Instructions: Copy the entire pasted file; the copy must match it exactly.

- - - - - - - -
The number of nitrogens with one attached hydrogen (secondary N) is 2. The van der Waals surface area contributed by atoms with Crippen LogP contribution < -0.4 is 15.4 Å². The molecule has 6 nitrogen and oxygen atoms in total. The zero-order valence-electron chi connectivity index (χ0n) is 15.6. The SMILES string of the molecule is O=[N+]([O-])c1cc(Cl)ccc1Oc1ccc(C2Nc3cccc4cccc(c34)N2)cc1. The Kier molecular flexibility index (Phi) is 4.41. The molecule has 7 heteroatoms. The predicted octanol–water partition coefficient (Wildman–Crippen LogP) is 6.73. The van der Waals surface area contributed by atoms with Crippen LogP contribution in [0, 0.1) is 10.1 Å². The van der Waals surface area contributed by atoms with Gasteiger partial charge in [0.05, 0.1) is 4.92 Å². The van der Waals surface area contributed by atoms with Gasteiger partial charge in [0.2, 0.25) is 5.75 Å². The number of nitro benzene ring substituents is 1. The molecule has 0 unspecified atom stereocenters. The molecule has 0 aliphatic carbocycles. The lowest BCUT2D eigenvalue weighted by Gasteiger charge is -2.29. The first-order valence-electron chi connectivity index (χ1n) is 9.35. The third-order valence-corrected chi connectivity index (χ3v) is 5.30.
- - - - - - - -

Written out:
The number of nitrogens with one attached hydrogen (secondary N) is 2. The van der Waals surface area contributed by atoms with Crippen LogP contribution < -0.4 is 15.4 Å². The molecule has 6 nitrogen and oxygen atoms in total. The zero-order valence-electron chi connectivity index (χ0n) is 15.6. The SMILES string of the molecule is O=[N+]([O-])c1cc(Cl)ccc1Oc1ccc(C2Nc3cccc4cccc(c34)N2)cc1. The Kier molecular flexibility index (Phi) is 4.41. The molecule has 7 heteroatoms. The predicted octanol–water partition coefficient (Wildman–Crippen LogP) is 6.73. The van der Waals surface area contributed by atoms with Crippen LogP contribution in [0, 0.1) is 10.1 Å². The van der Waals surface area contributed by atoms with Gasteiger partial charge in [0.05, 0.1) is 4.92 Å². The van der Waals surface area contributed by atoms with Gasteiger partial charge in [0.2, 0.25) is 5.75 Å². The number of nitro benzene ring substituents is 1. The molecule has 0 unspecified atom stereocenters. The molecule has 0 aliphatic carbocycles. The lowest BCUT2D eigenvalue weighted by Gasteiger charge is -2.29. The first-order valence-electron chi connectivity index (χ1n) is 9.35. The third-order valence-corrected chi connectivity index (χ3v) is 5.30.